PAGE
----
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I'm building a version of an App I have already released, but with a few changes. It's not quite a lite/full version relationship, but they're similar enough that I'm using the same project with a different target.

I'd like to reword almost all of the strings I have used in the first version for the new version, and was wondering the best way to approach this. Rather than use #ifdef/#else statements before the declaration of each string, I was thinking of using NSLocalizedStrings. However, the actual language is still the same.

I read in this post that you can set the language yourself, so presumably I can invent my own language and set it to that. But I'm wondering if this is the best way to go about things? Any advice would be most welcome.

Thanks :)


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2 Answers 2

up vote 8 down vote accepted

You can have multiple string tables for any given language (that is multiple .strings files). When you want a localised string, you can obtain it through:

NSString *str;

// Look up string in Full.strings
str = [[NSBundle mainBundle] localizedStringForKey:@"SomeKey"

// Look up strings in Lite.strings
str = [[NSBundle mainBundle] localizedStringForKey:@"SomeKey"

Since the table for this method can be variable, you can even switch it at runtime. The above assumes you have a Full.strings table and a Lite.strings table.


"SomeKey" = "This string appears in the full version";


"SomeKey" = "This string appears in the lite version";

You may not want to ship them together, if that is the case, you can configure your Info.plist to contain the name of the table to use for a specific target (if you add an entry called "TableToUse", you can get it via [[[NSBundle mainBundle] infoDictionary] objectForKey:@"TableToUse"])

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+1 Very interesting and helpful. Maybe one wants to define a macro for these two long calls like NSLocalizedString() is one, AFAIK. –  GorillaPatch Feb 21 '11 at 12:54
@GorillaPatch: There's always NSLocalizedStringFromTable(), it may look cleaner and the result is identical, but personally I prefer the full route, it feels more Cocoa-y to me. –  dreamlax Feb 21 '11 at 13:15

I'd be very hesitant to invent my own language, but you probably don't need to either. If you use NSLocalizedString in the appropriate places and then use genstrings to extract these to a Localizable.strings (see the docs), then you could simple have two versions of this file and then copy the correct version in each target.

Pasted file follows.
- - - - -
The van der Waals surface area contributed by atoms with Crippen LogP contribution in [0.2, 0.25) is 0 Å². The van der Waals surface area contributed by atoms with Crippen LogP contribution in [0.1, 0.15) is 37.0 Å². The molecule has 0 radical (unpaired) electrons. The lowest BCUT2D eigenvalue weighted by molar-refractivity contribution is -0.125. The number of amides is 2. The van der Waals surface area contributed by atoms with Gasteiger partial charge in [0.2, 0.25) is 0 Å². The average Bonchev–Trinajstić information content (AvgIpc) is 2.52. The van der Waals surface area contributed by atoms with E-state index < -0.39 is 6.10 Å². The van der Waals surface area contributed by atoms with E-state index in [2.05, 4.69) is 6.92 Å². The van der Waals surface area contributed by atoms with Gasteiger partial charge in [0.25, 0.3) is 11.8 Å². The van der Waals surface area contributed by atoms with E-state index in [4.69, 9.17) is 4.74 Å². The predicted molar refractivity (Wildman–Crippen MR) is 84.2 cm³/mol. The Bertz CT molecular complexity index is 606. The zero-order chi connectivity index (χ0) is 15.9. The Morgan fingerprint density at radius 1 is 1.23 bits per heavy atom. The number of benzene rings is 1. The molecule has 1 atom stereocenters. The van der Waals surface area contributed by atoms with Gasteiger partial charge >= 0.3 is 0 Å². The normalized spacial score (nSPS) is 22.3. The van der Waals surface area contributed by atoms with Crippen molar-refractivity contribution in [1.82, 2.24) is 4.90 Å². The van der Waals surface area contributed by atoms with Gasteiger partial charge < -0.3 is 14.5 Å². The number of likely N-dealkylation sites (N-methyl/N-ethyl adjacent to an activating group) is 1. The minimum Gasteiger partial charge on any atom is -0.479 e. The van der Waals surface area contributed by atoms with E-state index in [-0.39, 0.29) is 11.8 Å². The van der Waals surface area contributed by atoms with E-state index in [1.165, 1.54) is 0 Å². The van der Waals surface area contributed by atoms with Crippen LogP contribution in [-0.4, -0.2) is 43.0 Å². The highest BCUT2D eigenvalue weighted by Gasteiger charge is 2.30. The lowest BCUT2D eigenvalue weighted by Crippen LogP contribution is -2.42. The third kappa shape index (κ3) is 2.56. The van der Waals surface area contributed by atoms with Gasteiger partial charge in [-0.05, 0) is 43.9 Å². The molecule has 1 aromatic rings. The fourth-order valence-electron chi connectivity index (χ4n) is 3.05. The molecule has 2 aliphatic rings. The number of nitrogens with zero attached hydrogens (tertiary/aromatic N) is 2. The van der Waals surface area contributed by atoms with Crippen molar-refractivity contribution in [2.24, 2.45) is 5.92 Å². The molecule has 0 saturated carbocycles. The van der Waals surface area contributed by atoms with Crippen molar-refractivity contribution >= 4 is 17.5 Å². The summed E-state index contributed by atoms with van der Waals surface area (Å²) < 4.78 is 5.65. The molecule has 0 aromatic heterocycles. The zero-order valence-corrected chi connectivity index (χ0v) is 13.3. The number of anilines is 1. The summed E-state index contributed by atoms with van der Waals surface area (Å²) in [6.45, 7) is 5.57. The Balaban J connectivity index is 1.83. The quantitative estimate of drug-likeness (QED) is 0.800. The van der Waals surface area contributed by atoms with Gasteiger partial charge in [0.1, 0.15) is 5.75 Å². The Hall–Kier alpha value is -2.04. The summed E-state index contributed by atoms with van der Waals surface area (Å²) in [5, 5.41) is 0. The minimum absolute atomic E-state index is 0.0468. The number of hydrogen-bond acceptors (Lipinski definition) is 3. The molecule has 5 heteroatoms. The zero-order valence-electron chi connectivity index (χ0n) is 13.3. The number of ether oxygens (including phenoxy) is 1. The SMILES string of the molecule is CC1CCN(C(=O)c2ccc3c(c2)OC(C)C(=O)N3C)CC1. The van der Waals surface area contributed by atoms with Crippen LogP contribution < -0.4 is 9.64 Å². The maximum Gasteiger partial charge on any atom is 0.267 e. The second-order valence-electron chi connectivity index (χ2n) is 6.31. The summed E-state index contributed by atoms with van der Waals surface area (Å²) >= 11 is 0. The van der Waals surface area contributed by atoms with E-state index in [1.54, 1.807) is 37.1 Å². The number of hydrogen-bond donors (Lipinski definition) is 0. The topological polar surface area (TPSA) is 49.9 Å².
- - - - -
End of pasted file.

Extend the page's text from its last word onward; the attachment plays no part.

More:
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Giving this the answer as it seems to be a more elegant solution. I'll give it a go :) –  Smikey Feb 22 '11 at 11:48
Btw, what's the best way to copy the localizable.strings file? I tried creating a new folder in the project folder, and dragging it in to xcode's Resource folder (choosing to 'Create Folder References for any added folder'), then copying the localizable.strings file into the new folder in Finder. This made it automatically appear in Xcode, but I can't seem to drag it in to Xcode to ensure it's added correctly (i.e. UTF-16). And I'm not sure this was the best approach anyway... –  Smikey Feb 22 '11 at 15:07
I'd probably go with right click on whichever group you want to add it to->Add->Existing Files... to ensure that the encoding is correct. As for whether this or dreamlax's approach is better - I use this approach for all files that are different when building my free and paid app using targets - but I haven't needed to use it with Localizable.strings so YMMV. I was quite impressed with dreamlax's approach too, so feel free to change your accepted answer if you go with it after all. –  Martin Gjaldbaek Feb 22 '11 at 15:22
You are right that you can't have multiple files with the same name in the same folder in Finder (whereas Xcode has no such restriction for groups). I'd suggest making two folders in your project directory (e.g. MyApp/StringsForTarget1 and MyApp/StringsForTarget2). Furthermore you should have a folder called en.lproj for each of the Localizable.stings versions (read the docs I referred to in my answer), so the final path is MyApp/StringsForTarget1/en.lproj/Localizable.strings, etc. –  Martin Gjaldbaek Feb 22 '11 at 16:15
Then when you include the two folders (StringsForTarget1 and StringsForTarget2) in your project set it to recursively create folders and make sure each of them are only included in the appropriate target (you can change this later if you mess it up by adding or deleting them from the "Copy Bundle Resources" step on the two targets) –  Martin Gjaldbaek Feb 22 '11 at 16:17

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